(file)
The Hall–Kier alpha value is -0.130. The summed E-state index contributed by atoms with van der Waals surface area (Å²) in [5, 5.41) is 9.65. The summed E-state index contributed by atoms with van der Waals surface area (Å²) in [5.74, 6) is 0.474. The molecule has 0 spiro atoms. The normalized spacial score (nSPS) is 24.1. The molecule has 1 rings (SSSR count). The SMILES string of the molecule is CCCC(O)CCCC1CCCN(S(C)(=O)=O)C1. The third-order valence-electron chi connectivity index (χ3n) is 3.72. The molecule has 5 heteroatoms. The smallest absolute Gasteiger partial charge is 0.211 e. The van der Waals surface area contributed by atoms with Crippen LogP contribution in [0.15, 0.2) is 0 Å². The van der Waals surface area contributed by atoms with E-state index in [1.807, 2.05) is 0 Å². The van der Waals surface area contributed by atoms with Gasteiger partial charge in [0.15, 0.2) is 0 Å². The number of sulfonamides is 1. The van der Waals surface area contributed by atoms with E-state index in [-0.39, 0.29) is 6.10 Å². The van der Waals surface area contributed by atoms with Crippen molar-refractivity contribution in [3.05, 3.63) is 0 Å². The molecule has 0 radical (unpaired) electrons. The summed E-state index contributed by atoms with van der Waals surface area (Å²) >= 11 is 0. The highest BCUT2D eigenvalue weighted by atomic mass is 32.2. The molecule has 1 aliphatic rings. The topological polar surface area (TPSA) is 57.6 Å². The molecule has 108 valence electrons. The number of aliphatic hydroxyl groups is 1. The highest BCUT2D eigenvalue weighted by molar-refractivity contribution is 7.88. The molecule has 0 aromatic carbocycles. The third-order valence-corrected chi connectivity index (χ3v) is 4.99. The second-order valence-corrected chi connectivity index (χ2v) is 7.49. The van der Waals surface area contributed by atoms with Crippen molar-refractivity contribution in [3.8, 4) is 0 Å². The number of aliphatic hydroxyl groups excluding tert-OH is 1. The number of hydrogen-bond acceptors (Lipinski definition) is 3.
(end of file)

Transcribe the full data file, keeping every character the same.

The Hall–Kier alpha value is -0.130. The summed E-state index contributed by atoms with van der Waals surface area (Å²) in [5, 5.41) is 9.65. The summed E-state index contributed by atoms with van der Waals surface area (Å²) in [5.74, 6) is 0.474. The molecule has 0 spiro atoms. The normalized spacial score (nSPS) is 24.1. The molecule has 1 rings (SSSR count). The SMILES string of the molecule is CCCC(O)CCCC1CCCN(S(C)(=O)=O)C1. The third-order valence-electron chi connectivity index (χ3n) is 3.72. The molecule has 5 heteroatoms. The smallest absolute Gasteiger partial charge is 0.211 e. The van der Waals surface area contributed by atoms with Crippen LogP contribution in [0.15, 0.2) is 0 Å². The van der Waals surface area contributed by atoms with E-state index in [1.807, 2.05) is 0 Å². The van der Waals surface area contributed by atoms with Gasteiger partial charge in [0.15, 0.2) is 0 Å². The number of sulfonamides is 1. The van der Waals surface area contributed by atoms with E-state index in [-0.39, 0.29) is 6.10 Å². The van der Waals surface area contributed by atoms with Crippen molar-refractivity contribution in [3.05, 3.63) is 0 Å². The molecule has 0 radical (unpaired) electrons. The summed E-state index contributed by atoms with van der Waals surface area (Å²) >= 11 is 0. The highest BCUT2D eigenvalue weighted by atomic mass is 32.2. The molecule has 1 aliphatic rings. The topological polar surface area (TPSA) is 57.6 Å². The molecule has 108 valence electrons. The number of aliphatic hydroxyl groups is 1. The highest BCUT2D eigenvalue weighted by molar-refractivity contribution is 7.88. The molecule has 0 aromatic carbocycles. The third-order valence-corrected chi connectivity index (χ3v) is 4.99. The second-order valence-corrected chi connectivity index (χ2v) is 7.49. The van der Waals surface area contributed by atoms with Crippen molar-refractivity contribution in [3.8, 4) is 0 Å². The number of aliphatic hydroxyl groups excluding tert-OH is 1. The number of hydrogen-bond acceptors (Lipinski definition) is 3.